College athletes struggle for compensation

Photo courtesy of Susie Butler, Flickr

UCLA gymnast Katelyn Ohashi went viral last year when her final floor routine scored a perfect 10. Ohashi, who has been practicing gymnastics since she started to walk, never expected something like this to happen to her.

Her video was seen on all social media platforms; however, Ohashi was not allowed to earn any money from her viral video due to rules in the NCAA that prevents all college athletes from profiting off of their athletic abilities. 

After the routine went viral, she began to be recognized by complete strangers, all thanks to her extravagant floor routine. 

“Oh my gosh, are you the perfect 10?” was a question that she heard from people everywhere she went following the debut of her video. 

Over the past few years, opinions have changed about whether college athletes should be paid by the NCAA. College sports have grown immensely in the last few years. They racked in about $14 billion in revenue, with athletes seeing roughly $22,000 in the form of scholarships. 

College athletes are a huge attraction for the public. Their superb skills have created dedicated fanbases that fill the stands at events, part of why the NCAA makes so much money.

Lynn Reaser of Point Loma University agrees with those who want college athletes to be paid.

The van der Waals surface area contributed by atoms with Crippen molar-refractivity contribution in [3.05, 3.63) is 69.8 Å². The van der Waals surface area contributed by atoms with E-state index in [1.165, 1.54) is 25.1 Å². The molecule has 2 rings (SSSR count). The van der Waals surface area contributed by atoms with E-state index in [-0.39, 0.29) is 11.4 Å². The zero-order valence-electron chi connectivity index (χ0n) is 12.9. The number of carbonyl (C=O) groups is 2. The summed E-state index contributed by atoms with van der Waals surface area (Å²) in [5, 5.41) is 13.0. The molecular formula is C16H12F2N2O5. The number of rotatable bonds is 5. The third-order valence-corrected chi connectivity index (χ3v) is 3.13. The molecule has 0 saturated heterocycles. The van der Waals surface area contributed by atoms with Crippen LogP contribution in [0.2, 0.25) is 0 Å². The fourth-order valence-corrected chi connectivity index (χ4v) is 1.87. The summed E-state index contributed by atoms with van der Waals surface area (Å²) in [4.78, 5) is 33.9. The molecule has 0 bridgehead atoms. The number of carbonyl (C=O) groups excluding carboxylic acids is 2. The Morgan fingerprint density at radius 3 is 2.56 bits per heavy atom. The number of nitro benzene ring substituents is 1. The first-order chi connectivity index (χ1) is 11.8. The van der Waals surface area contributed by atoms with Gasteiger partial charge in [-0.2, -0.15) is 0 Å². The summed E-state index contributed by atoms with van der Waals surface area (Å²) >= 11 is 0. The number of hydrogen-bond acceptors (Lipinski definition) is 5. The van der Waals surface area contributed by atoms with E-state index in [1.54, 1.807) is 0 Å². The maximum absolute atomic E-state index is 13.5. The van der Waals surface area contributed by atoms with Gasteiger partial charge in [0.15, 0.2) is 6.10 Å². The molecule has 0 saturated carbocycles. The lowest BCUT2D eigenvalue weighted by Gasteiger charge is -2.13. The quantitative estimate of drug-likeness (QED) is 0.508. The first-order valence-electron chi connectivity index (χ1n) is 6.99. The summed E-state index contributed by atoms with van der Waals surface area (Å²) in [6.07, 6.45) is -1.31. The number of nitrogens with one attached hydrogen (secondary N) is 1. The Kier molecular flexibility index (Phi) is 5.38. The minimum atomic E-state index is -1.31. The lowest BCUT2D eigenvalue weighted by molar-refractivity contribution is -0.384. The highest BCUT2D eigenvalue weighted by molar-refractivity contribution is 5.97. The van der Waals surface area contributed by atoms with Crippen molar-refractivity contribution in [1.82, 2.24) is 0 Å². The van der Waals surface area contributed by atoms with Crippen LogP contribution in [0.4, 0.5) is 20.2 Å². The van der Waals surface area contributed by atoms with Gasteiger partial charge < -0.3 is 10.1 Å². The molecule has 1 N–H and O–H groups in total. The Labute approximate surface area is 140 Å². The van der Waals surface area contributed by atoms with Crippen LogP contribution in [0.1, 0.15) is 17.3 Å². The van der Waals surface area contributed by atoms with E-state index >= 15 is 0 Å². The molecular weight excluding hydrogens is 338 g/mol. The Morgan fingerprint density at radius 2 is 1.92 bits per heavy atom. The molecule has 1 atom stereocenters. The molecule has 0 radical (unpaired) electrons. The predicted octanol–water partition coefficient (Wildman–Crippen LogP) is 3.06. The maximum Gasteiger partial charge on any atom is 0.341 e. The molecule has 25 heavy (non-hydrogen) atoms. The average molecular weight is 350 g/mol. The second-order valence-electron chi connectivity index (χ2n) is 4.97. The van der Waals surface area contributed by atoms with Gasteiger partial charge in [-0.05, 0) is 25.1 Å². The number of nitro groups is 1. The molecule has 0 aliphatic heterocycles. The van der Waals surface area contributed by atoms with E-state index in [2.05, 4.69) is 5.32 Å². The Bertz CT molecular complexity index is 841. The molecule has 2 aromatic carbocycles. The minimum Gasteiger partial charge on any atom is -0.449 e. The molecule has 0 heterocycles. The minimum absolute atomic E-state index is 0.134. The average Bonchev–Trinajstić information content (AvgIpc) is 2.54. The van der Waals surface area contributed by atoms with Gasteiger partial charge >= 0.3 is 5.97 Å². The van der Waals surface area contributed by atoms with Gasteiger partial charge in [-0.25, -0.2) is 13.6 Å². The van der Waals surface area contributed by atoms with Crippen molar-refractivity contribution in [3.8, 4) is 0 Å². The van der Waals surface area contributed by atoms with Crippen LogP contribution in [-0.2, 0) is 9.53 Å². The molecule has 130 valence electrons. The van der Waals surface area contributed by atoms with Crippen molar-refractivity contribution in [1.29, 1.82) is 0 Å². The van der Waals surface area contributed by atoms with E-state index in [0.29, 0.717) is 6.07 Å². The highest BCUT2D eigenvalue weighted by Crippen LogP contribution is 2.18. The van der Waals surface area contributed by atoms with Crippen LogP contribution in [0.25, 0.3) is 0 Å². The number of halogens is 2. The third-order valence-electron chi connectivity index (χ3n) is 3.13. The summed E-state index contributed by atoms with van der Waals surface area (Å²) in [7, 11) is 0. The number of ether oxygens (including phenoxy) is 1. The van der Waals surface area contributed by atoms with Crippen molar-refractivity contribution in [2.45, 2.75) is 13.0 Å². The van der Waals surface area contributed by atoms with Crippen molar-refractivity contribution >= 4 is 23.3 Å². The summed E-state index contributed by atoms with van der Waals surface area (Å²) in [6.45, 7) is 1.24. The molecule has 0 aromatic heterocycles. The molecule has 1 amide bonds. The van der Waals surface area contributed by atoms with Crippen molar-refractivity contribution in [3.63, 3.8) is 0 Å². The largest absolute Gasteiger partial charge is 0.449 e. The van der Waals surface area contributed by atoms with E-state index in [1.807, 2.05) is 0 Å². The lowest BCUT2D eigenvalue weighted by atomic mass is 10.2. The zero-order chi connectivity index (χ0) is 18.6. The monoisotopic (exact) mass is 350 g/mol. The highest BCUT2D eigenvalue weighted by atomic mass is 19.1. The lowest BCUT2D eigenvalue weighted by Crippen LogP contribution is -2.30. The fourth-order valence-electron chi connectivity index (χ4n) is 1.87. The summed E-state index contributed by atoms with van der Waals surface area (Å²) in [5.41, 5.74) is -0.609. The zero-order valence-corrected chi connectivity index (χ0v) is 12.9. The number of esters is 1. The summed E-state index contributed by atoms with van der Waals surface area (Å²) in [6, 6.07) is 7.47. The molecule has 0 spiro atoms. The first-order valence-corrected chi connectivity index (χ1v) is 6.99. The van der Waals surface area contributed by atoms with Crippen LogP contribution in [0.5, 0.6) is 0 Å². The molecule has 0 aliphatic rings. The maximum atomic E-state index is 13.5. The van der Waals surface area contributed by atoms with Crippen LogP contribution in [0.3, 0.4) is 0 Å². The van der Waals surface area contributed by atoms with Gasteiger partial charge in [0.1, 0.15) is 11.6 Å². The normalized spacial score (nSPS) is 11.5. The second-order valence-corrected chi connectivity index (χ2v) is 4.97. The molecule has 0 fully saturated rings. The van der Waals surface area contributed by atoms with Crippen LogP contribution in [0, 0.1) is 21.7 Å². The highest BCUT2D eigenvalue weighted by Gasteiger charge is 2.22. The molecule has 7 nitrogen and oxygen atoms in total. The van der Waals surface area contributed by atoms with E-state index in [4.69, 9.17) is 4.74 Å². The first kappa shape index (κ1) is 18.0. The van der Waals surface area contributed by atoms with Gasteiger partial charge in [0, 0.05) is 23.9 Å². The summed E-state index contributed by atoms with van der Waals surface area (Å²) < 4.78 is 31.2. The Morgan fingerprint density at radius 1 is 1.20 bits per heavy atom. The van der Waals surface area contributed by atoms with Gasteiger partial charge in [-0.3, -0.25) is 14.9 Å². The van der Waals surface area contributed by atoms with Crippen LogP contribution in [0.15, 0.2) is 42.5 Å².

“College athletics is no longer a program of amateurs,” Reaser said. “But big business.” 

College football players, for example, are not allowed to make a profit from jerseys with their names on it, as it goes against the rules of the NCAA. However, their colleges are making money from them, which is absolutely unfair. 

It’s infuriating that someone’s school can sell something with their name or face on it and receive no profit. College athletes dedicate their college careers to training and success, yet they are given nothing in return, besides a paycheck for tuition.

Having tuition paid for is a huge blessing to a lot of these athletes, but it’s not enough, especially if someone else is profiting off of their hard work. 

Reaser also compared a college athlete’s skills to those of an artist.

Students involved in the arts can profit off of their talents, but an athlete who’s hard work is equivalent to an artist’s cannot be economically recognized.

There are so many college athletes out there who endlessly train in the years leading up to college in order to be the best throughout their four years in college. It is frustrating that these student-athletes cannot profit, even in the slightest, for their time and skills.

While a college athlete is growing up, they will most likely attend practices, camps and workouts, all activities that cost a lot of money for their families. Profiting from their skills while in college would be a great way for them to be paid back for the years of hard work that they have put into their sport. 

College athletes make unimaginable sacrifices in their four years of college, all while obtaining a degree. It’s time that the public steps into the shoes of a college athlete and changed their mind about athletes profiting from their hard-earned work.